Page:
A French appeals court has overturned a manslaughter conviction against Continental Airlines for the 2000 crash of a Concorde airliner. The Paris accident sparked the end of the iconic supersonic passenger plane.
The court in Versailles upheld a Continental Airlines appeal against a 2010 ruling where the airline was found guilty of manslaughter for the plane crash. Continental was originally fined 200,000 euros ($260,000) and ordered to pay one million euros in damages to the Concorde jet's operator, Air France.
Despite removing the criminal culpability and manslaughter verdict, the court upheld Continental's payment to Air France, classifying this as civil damages.
The Air France flight 4590 plane crashed near Paris on July 25, 2000.
The previous court had ruled that a small titanium strip fell off a Continental Airlines plane onto the runway at Charles de Gaulle airport, puncturing one of Concorde's tires and ultimately leading to a fire and a loss of power when rubber fragments penetrated a fuel tank on the left wing.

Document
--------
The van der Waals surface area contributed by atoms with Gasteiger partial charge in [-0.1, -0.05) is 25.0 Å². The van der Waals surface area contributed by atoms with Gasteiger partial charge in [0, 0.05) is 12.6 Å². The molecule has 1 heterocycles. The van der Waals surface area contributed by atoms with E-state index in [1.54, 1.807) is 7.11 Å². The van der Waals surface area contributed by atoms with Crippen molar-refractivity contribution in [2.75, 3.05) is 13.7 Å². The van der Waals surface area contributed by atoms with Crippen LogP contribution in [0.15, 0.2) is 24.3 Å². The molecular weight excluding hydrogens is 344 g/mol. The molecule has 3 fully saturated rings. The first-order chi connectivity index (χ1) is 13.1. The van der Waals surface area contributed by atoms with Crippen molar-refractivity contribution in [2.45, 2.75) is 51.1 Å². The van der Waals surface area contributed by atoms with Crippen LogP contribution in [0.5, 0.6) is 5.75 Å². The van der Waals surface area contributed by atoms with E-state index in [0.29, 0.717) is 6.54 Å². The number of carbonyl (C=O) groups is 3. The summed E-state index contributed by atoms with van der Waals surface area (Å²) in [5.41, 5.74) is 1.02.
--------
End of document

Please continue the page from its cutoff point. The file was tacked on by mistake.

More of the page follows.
The court also cleared charges against welder John Taylor, who had been handed a 15-month suspended sentence. Taylor fitted the titanium piece to the other aircraft as a temporary repair. Industry norms mandate the use of weaker materials like aluminium or stainless steel - less likely to cause damage if they fall off - for impermanent repairs.
Pilots tried to right the jet
The plane was able to take off despite the damage, with the pilot too far into the launch procedure to pull out. Efforts to salvage the craft and perform an emergency landing failed, the plane crashed into a hotel near the airport moments after takeoff.
The 100 passengers were bound for New York to join a Carribean cruise, 96 of them were German. All nine French crew died in the crash, while four people on the ground were killed in the explosion, taking the total death toll to 113.
Concorde remains one of only two supersonic passenger aircraft ever to have taken to the skies. Air France and British Airways, the primary carriers to use the Franco-British project that first flew in 1976, resumed services after the accident but stopped all Concorde flights in 2003, citing high running costs and falling demand.
msh/hc (AP, dpa, Reuters)